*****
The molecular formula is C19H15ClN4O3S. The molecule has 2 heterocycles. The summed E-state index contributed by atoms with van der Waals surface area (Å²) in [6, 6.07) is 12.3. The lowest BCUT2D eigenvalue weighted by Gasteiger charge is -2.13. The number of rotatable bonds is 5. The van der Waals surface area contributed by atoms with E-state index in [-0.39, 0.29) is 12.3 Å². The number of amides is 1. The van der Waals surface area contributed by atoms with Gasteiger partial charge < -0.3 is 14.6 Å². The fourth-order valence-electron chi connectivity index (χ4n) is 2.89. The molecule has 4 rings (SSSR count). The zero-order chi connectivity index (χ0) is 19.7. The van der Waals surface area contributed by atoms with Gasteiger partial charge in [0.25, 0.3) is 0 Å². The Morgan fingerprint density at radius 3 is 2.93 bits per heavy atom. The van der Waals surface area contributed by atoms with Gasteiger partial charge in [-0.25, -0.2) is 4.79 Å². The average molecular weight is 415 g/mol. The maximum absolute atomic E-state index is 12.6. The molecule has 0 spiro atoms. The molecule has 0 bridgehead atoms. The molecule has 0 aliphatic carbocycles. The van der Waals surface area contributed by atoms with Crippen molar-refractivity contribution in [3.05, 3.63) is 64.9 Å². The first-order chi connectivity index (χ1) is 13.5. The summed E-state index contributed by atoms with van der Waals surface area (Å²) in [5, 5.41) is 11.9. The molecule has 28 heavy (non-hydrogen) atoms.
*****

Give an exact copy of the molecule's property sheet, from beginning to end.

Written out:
The molecular formula is C19H15ClN4O3S. The molecule has 2 heterocycles. The summed E-state index contributed by atoms with van der Waals surface area (Å²) in [6, 6.07) is 12.3. The lowest BCUT2D eigenvalue weighted by Gasteiger charge is -2.13. The number of rotatable bonds is 5. The van der Waals surface area contributed by atoms with E-state index in [-0.39, 0.29) is 12.3 Å². The number of amides is 1. The van der Waals surface area contributed by atoms with Gasteiger partial charge < -0.3 is 14.6 Å². The fourth-order valence-electron chi connectivity index (χ4n) is 2.89. The molecule has 4 rings (SSSR count). The zero-order chi connectivity index (χ0) is 19.7. The van der Waals surface area contributed by atoms with Gasteiger partial charge in [0.25, 0.3) is 0 Å². The Morgan fingerprint density at radius 3 is 2.93 bits per heavy atom. The van der Waals surface area contributed by atoms with Gasteiger partial charge in [-0.25, -0.2) is 4.79 Å². The average molecular weight is 415 g/mol. The maximum absolute atomic E-state index is 12.6. The molecule has 0 spiro atoms. The molecule has 0 bridgehead atoms. The molecule has 0 aliphatic carbocycles. The van der Waals surface area contributed by atoms with Crippen molar-refractivity contribution in [3.05, 3.63) is 64.9 Å². The first-order chi connectivity index (χ1) is 13.5. The summed E-state index contributed by atoms with van der Waals surface area (Å²) in [5, 5.41) is 11.9. The molecule has 28 heavy (non-hydrogen) atoms.